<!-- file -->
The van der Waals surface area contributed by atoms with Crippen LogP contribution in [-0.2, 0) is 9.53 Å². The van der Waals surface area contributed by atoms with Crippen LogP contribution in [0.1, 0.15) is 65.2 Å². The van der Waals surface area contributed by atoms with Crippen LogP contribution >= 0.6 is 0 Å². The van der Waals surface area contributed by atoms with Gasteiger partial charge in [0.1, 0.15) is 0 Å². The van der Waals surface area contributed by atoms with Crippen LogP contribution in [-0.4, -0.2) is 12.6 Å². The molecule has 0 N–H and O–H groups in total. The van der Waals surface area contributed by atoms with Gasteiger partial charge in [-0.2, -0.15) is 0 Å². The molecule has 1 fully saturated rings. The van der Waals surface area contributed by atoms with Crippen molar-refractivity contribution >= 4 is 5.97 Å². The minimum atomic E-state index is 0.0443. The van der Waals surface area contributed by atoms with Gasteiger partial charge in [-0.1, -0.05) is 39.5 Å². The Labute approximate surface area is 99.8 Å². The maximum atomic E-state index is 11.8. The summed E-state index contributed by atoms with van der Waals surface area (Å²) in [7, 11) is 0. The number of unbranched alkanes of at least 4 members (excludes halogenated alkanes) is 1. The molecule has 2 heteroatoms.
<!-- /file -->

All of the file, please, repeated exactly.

The van der Waals surface area contributed by atoms with Crippen LogP contribution in [-0.2, 0) is 9.53 Å². The van der Waals surface area contributed by atoms with Crippen LogP contribution in [0.1, 0.15) is 65.2 Å². The van der Waals surface area contributed by atoms with Crippen LogP contribution >= 0.6 is 0 Å². The van der Waals surface area contributed by atoms with Gasteiger partial charge in [0.1, 0.15) is 0 Å². The van der Waals surface area contributed by atoms with Crippen LogP contribution in [-0.4, -0.2) is 12.6 Å². The molecule has 0 N–H and O–H groups in total. The van der Waals surface area contributed by atoms with Gasteiger partial charge in [-0.2, -0.15) is 0 Å². The molecule has 1 fully saturated rings. The van der Waals surface area contributed by atoms with Crippen molar-refractivity contribution >= 4 is 5.97 Å². The minimum atomic E-state index is 0.0443. The van der Waals surface area contributed by atoms with Gasteiger partial charge in [-0.1, -0.05) is 39.5 Å². The Labute approximate surface area is 99.8 Å². The maximum atomic E-state index is 11.8. The summed E-state index contributed by atoms with van der Waals surface area (Å²) in [7, 11) is 0. The number of unbranched alkanes of at least 4 members (excludes halogenated alkanes) is 1. The molecule has 2 heteroatoms.